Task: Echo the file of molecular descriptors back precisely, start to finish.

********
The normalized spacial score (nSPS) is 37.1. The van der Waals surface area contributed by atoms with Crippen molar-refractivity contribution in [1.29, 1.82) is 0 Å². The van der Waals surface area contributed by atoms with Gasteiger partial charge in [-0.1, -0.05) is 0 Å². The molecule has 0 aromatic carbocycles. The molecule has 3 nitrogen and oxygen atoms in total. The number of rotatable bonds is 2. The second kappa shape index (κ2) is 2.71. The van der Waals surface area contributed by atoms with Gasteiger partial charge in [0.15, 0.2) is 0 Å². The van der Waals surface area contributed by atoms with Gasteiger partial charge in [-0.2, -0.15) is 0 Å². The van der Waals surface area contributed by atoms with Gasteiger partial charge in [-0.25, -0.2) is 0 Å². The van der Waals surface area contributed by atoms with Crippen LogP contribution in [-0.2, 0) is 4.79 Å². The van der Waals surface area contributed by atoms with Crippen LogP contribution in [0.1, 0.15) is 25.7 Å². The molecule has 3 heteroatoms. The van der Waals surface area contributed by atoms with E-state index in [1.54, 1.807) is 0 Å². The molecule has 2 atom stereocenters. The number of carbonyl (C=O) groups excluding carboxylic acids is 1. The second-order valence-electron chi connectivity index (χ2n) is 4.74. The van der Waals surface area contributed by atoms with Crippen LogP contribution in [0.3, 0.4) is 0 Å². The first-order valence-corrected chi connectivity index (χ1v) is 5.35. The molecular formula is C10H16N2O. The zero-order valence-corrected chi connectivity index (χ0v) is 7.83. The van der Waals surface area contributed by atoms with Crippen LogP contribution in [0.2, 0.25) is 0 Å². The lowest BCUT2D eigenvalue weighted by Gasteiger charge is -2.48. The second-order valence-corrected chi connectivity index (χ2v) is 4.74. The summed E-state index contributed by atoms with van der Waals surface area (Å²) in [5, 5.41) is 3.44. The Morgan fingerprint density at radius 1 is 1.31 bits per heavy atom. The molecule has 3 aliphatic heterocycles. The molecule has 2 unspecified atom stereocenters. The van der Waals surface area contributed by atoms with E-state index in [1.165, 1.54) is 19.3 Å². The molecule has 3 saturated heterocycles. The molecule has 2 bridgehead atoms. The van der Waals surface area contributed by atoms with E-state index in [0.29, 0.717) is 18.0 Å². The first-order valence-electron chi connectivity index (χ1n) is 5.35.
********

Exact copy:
The normalized spacial score (nSPS) is 37.1. The van der Waals surface area contributed by atoms with Crippen molar-refractivity contribution in [1.29, 1.82) is 0 Å². The van der Waals surface area contributed by atoms with Gasteiger partial charge in [-0.1, -0.05) is 0 Å². The molecule has 0 aromatic carbocycles. The molecule has 3 nitrogen and oxygen atoms in total. The number of rotatable bonds is 2. The second kappa shape index (κ2) is 2.71. The van der Waals surface area contributed by atoms with Gasteiger partial charge in [0.15, 0.2) is 0 Å². The van der Waals surface area contributed by atoms with Gasteiger partial charge in [-0.2, -0.15) is 0 Å². The van der Waals surface area contributed by atoms with Gasteiger partial charge in [-0.25, -0.2) is 0 Å². The van der Waals surface area contributed by atoms with Crippen LogP contribution in [-0.2, 0) is 4.79 Å². The van der Waals surface area contributed by atoms with Crippen LogP contribution in [0.1, 0.15) is 25.7 Å². The molecule has 3 heteroatoms. The van der Waals surface area contributed by atoms with E-state index in [1.54, 1.807) is 0 Å². The molecule has 2 atom stereocenters. The number of carbonyl (C=O) groups excluding carboxylic acids is 1. The second-order valence-electron chi connectivity index (χ2n) is 4.74. The van der Waals surface area contributed by atoms with Crippen LogP contribution in [0.3, 0.4) is 0 Å². The first-order valence-corrected chi connectivity index (χ1v) is 5.35. The molecular formula is C10H16N2O. The zero-order valence-corrected chi connectivity index (χ0v) is 7.83. The van der Waals surface area contributed by atoms with Crippen LogP contribution in [0.2, 0.25) is 0 Å². The lowest BCUT2D eigenvalue weighted by Gasteiger charge is -2.48. The second-order valence-corrected chi connectivity index (χ2v) is 4.74. The summed E-state index contributed by atoms with van der Waals surface area (Å²) in [5, 5.41) is 3.44. The Morgan fingerprint density at radius 1 is 1.31 bits per heavy atom. The molecule has 3 aliphatic heterocycles. The molecule has 2 unspecified atom stereocenters. The van der Waals surface area contributed by atoms with E-state index in [1.165, 1.54) is 19.3 Å². The molecule has 3 saturated heterocycles. The molecule has 2 bridgehead atoms. The van der Waals surface area contributed by atoms with E-state index in [0.29, 0.717) is 18.0 Å². The first-order valence-electron chi connectivity index (χ1n) is 5.35.